Paychecks Lag as Profits Soar, and Prices Erode Wage Gains

By Ronald Horvath | Jul 15, 2018

Are we "great again" yet?

"Corporate profits have rarely swept up a bigger share of the nation’s wealth, and workers have rarely shared a smaller one.

The lopsided split is especially pronounced given how low the official unemployment rate has sunk. Throughout the recession and much of its aftermath, when many Americans were grateful to receive a paycheck instead of a pink slip, jobs and raises were in short supply. Now, complaints of labor shortages are as common as tweets. For the first time in a long while, workers have some leverage to push for more.

Yet many are far from making up all the lost ground. Hourly earnings have moved forward at a crawl, with higher prices giving workers less buying power than they had last summer. Last-minute scheduling, no-poaching and noncompete clauses, and the use of independent contractors are popular tactics that put workers at a disadvantage. Threats to move operations overseas, where labor is cheaper, continue to loom.

And in the background, the nation’s central bankers stand poised to raise interest rates and deliberately rein in growth if wages climb too rapidly.

Workers, understandably, are asking whether they are getting a raw deal.

“Sure, you can get a job slinging hamburgers somewhere or working in a warehouse,” said Christina Jones, 53, of Mobile, Ala. Ms. Jones spent eight months searching for a job with living wages and benefits, after being laid off from a paper company where she had worked for nearly 13 years. Dozens of interviews later, she landed work last month at a concrete crushing company as an accounts payable clerk for $14 an hour — two-thirds her previous salary.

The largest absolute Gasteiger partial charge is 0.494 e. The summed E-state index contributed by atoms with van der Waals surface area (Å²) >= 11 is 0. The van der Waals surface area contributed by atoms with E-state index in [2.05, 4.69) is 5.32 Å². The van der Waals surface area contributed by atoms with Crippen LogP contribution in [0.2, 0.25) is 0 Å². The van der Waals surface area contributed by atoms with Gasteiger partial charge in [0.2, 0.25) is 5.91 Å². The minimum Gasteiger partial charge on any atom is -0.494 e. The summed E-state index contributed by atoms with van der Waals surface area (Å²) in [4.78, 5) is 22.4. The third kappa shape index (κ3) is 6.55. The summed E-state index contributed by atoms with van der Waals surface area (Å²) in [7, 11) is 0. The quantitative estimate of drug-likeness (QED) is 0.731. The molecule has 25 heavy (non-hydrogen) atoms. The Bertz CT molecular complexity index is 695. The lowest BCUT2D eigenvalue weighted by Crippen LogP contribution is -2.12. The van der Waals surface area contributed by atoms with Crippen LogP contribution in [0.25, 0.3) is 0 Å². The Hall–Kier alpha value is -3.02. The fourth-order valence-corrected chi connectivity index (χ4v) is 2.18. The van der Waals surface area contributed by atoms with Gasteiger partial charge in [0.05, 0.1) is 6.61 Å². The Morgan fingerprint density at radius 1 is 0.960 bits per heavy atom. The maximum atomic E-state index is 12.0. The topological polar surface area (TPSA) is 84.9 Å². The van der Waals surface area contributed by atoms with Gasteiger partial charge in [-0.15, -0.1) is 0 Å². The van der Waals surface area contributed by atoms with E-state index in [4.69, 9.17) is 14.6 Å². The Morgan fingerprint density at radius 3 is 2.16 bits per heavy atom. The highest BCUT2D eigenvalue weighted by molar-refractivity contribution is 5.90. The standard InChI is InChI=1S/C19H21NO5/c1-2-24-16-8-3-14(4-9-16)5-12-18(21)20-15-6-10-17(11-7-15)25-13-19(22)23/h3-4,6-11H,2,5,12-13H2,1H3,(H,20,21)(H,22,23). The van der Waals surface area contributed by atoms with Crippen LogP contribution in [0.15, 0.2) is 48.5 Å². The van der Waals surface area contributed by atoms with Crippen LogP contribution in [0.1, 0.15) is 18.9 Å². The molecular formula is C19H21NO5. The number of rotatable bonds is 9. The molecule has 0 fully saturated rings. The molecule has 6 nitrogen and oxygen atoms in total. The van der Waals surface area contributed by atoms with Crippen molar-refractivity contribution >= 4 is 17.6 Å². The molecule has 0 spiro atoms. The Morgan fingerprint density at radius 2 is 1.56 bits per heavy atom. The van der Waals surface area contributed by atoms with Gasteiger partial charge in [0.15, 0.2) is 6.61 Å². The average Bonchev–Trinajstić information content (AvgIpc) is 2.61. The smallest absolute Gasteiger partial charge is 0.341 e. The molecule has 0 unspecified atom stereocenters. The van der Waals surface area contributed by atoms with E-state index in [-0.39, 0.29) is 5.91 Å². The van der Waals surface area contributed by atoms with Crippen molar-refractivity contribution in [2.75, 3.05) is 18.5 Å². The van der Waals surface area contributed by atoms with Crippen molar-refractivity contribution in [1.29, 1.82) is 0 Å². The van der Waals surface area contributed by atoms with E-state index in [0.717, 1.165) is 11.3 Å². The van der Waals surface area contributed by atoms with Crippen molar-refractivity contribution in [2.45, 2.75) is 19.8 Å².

“You hear, ‘Oh, the unemployment rate is as low as it’s ever been,’” Ms. Jones said, but “it was discouraging.”

Businesses have been more successful at regaining losses from the downturn. Since the recession ended in 2009, corporate profits have grown at an annualized rate of 6.5 percent. Several sectors have done much better. On Friday, for example, banks like JPMorgan Chase and Citigroup reported outsize double-digit earnings in the second quarter.

Yearly wage growth has yet to hit 3 percent. And when it does, the Federal Reserve — which has a mandate to keep inflation under control even as it is supposed to maximize employment — can be expected to tap the brakes."

Comments (2)
Posted by: Richard McKusic, Sr. | Jul 16, 2018 05:11

It ain't the money
That will keep us sunny.
It's what's in our heart
That'll keep us from fallin' apart.

Posted by: Ronald Horvath | Jul 15, 2018 18:40

"The United States, one of the world's richest nations and the "land of opportunity," is fast becoming a champion of inequality," the report concluded.

The Trump administration has slammed the UN report, arguing the organization should instead focus on poverty in the third world.

US Ambassador to the UN Nikki Haley said, "It is patently ridiculous for the United Nations to examine poverty in America."

The report, presented Thursday in Geneva, comes two days after Haley announced the US would withdraw from the UN Human Rights Council.

Haley's comment was in response to a letter from Vermont Sen. Bernie Sanders and 18 other politicians calling on the US to "take action to reduce shameful levels of poverty across the country."

They agreed with the report's conclusion that the Trump administration's $1.5 trillion in tax cuts "overwhelmingly benefited the wealthy and worsened inequality."

Philip Alston, a New York University law and human rights professor, led a UN study traveling across US. The group went to Puerto Rico and Washington, D.C. Alabama, California, Georgia, West Virginia were among the states they visited.

"Most Americans don't care about it. They have bought the line peddled by conservative groups that poor people deserve what they are getting," Alston, the UN special rapporteur on extreme poverty and human rights, told CNN. “

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